MReport November 2017

TheMReport — News and strategies for the evolving mortgage marketplace.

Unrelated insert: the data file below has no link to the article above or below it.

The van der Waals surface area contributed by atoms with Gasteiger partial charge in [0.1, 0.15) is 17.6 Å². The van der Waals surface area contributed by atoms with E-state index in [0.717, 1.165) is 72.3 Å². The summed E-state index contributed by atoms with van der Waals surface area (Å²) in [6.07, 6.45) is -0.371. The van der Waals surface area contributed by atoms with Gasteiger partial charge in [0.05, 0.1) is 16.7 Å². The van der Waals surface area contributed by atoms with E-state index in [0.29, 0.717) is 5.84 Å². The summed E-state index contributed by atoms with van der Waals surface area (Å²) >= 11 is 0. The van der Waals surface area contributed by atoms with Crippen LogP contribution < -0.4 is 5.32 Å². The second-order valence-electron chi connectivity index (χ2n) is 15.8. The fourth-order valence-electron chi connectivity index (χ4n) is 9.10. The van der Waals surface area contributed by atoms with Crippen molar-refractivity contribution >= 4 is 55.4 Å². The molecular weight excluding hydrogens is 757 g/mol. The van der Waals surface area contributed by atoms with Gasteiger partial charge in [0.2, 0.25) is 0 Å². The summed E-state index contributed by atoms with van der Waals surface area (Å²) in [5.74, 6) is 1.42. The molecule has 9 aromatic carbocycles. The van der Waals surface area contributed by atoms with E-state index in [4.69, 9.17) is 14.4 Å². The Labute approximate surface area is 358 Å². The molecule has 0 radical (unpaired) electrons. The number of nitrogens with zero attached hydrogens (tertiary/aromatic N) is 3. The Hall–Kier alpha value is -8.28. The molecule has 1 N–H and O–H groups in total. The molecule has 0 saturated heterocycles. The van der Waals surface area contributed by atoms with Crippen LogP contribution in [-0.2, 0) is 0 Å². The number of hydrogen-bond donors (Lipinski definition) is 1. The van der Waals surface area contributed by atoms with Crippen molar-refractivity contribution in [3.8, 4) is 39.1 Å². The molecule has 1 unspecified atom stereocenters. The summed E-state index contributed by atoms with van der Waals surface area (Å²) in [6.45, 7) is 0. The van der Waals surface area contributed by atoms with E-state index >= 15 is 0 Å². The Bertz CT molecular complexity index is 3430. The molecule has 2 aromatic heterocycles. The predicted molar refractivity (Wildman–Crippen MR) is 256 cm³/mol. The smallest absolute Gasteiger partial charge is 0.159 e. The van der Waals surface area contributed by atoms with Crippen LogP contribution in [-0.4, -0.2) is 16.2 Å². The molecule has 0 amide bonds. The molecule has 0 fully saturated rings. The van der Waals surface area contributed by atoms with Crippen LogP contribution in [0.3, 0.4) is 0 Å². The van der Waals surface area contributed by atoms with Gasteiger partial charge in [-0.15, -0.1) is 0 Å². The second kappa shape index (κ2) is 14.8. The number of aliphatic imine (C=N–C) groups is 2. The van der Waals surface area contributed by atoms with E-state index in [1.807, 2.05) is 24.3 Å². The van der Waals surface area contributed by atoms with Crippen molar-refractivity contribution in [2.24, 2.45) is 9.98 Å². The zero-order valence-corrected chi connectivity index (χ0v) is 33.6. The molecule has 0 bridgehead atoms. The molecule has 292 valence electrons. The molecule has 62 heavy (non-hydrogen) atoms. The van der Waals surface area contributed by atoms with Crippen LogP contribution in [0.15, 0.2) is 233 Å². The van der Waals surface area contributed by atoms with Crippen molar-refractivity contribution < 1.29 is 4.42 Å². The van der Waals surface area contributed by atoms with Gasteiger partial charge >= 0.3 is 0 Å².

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TH E M R EP O RT | 13 P hishing. Malware. DoS. While these were once terms only IT professionals needed to know, in today's increasingly digital world—where a company's or a con- sumer's most vital information can be comprised by simply clicking the wrong email link—we can no longer afford to be in the dark in regards to data threats. In a July report, Identity Theft Resource Center (ITRC) found that the number of U.S. data breach- es during the first half of 2017 reached 791. If data breaches keep happening at this same pace, we will experience 1,500 breaches by the close of the year— a 37 percent increase over 2016, ITRC reports. While in 98 percent of cases it takes but a mat - ter of seconds to minutes for data to be compro- mised (according to Verizon's 2017 Data Breach Investigations Report), once it is released there is often no expiration date to it being used mali- ciously. When a credit card is stolen, a consumer can shred the card, request a new number, or close the account entirely. However, when hackers gain access to personal identification info such as full legal names paired with Social Security numbers and dates of birth, a consumer can be impacted by the repercussions for life. "When it comes to data breaches such as Equifax, the threat doesn't go away with time," said Dan Jones, VP of Technology & Sales Support at Churchill Mortgage. "Literally in 10 years, someone could buy that list again and try to take out a mortgage or even attempt a HELOC in someone else's name." "It's quite possible that we are entering a new period of criminal fraud activity in this indus - try," said Todd Hougaard, a Software Product Manager at Mortgage Cadence, an Accenture Company. "If we are forced to assume that bad actors now have sensitive financial information for most consumers and that these criminals are experts at manufacturing fake online identities based on this new information, what additional protections are going to be required?" With little redress available once data has been breached, the adage "the best offense is a good defense" should become the motto of mortgage professionals today. Those who formulate today's data-compromising strategies are savvy and those strategies are coming from all directions. The only way to combat these strategies is to understand where the true threats lie. By Rachel Williams

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